Legal - Advance Care Directive Case Study

Case Study: Advance Care Directive

Kevin is an 88-year-old gentleman from Sydney and suffers from coronary heart disease and Parkinson’s disease. Over the past 2 years his condition has progressively deteriorated. He is very forgetful, and his mobility has decreased significantly. He can’t make financial decisions, and is finding it harder to make minor decisions too. His GP says his Parkinson’s disease is entering its later stages, and he is showing symptoms of dementia.

Until now, Kevin’s wife Mary has cared for Kevin at home, with occasional help from their daughter Helen. Mary is about to have a significant operation and can no longer cope with caring for Kevin. Reluctantly they decide the best option is for Kevin to move to the Hilltop Grove residential aged care facility.

By the time Kevin moves to Hilltop Grove he no longer has capacity for health care decisions, but can make some minor decisions about daily life, such as what food to eat. Mary gives the Nurse Manager a copy of Kevin’s Advance Care Directive, made with their GP a few years earlier, which refuses life-sustaining treatment should he no longer have decision-making capacity. The Directive specifically mentions not wanting antibiotics.

Two months after moving to Hilltop Grove, Kevin contracts pneumonia and is taken by ambulance to the local hospital’s emergency department. He is seriously ill and cannot communicate. He doesn’t appear to understand what Elizabeth, the consulting specialist, is saying. He cannot tell her his name or answer any questions about how he is feeling. Elizabeth sees Kevin’s Advance Care Directive and determines that no antibiotics should be given to Kevin to treat the pneumonia, in accordance with Kevin’s refusal of this treatment. Elizabeth instructs the nurse to only give Kevin medication for pain and symptom relief.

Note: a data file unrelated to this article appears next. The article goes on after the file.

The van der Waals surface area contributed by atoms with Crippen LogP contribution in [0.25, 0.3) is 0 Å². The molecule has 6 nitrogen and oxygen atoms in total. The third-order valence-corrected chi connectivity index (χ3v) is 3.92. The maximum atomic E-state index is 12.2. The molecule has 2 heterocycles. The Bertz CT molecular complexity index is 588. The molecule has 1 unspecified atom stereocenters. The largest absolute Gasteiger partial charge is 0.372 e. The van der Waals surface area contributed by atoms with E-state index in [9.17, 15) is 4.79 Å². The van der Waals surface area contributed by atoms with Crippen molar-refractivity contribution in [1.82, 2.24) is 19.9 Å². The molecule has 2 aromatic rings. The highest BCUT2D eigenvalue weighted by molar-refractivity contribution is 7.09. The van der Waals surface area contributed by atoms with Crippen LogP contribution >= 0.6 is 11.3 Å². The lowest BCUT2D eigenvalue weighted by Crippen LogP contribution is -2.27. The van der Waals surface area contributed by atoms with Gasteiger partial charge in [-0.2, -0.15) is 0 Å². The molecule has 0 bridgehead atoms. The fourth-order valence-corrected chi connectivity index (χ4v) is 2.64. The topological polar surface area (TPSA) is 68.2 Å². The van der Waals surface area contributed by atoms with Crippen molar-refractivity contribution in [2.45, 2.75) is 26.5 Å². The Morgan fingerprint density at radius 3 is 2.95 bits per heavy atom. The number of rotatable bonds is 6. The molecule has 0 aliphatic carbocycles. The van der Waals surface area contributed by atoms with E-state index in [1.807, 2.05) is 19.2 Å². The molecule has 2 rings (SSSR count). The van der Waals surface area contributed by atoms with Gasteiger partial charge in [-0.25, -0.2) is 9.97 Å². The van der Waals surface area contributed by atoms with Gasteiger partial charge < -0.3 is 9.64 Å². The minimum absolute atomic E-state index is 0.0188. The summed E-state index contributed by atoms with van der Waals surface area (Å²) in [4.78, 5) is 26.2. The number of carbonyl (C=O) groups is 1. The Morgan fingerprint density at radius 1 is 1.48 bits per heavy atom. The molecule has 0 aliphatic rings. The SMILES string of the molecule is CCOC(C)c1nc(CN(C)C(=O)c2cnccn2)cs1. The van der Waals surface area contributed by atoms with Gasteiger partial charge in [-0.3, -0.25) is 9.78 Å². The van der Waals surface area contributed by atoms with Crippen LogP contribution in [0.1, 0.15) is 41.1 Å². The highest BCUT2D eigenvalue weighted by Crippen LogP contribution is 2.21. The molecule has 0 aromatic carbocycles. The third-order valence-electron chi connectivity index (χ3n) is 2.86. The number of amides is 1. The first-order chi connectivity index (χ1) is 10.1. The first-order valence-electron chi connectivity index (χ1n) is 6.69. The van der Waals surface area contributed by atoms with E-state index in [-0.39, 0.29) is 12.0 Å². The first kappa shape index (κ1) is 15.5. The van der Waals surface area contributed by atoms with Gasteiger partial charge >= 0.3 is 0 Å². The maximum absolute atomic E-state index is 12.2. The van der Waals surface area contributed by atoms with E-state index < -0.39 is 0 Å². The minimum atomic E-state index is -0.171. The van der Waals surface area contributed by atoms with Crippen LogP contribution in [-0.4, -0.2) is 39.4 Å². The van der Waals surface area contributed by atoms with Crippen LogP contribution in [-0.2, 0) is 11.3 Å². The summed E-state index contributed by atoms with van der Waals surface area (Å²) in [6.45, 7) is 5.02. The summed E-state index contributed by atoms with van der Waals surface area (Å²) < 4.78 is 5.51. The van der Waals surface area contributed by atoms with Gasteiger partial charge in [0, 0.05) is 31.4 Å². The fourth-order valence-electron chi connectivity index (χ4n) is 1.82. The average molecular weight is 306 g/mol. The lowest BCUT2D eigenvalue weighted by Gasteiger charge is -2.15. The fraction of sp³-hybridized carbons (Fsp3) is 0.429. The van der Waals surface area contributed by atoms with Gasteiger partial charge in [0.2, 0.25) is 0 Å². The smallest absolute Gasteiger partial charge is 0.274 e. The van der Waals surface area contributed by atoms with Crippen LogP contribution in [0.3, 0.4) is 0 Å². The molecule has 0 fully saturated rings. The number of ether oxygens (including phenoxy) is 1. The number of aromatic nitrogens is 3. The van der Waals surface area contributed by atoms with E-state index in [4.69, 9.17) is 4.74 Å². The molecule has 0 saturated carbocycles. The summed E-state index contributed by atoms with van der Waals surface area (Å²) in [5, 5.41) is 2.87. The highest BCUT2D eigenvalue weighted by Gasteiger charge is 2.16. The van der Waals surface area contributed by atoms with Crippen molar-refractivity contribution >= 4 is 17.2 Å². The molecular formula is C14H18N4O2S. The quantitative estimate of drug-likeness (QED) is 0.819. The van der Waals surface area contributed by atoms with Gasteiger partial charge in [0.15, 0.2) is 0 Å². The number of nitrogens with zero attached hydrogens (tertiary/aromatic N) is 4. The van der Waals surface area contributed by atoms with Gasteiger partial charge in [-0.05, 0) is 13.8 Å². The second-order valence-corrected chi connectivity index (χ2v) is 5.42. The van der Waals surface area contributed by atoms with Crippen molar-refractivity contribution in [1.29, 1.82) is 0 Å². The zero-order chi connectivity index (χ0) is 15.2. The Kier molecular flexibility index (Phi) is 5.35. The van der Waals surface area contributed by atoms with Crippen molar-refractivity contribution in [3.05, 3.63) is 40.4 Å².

Mary is immobile following her operation, so Helen goes to the hospital alone. On arriving at the hospital Helen is distressed when she learns that antibiotics have not been given to her father. Elizabeth explains to her that she is following the directions in Kevin’s Advance Care Directive. Helen was unaware of Kevin’s Directive, and becomes more distraught. She refuses to leave Kevin’s beside.

Kevin dies the next day. Helen demands to speak with the hospital administration about Kevin’s treatment. At a conference with Elizabeth and the hospital’s lawyer, she accuses Elizabeth of causing Kevin’s death.

The hospital lawyer explains that it was lawful for Elizabeth not to administer antibiotics. Kevin had a valid Advance Care Directive, made voluntarily when he had capacity, which specifically refused this treatment. Elizabeth respected Kevin’s wishes by not providing life-sustaining treatment and relied on a lawful refusal of treatment in the Advance Care Directive.

Page updated 29 March 2018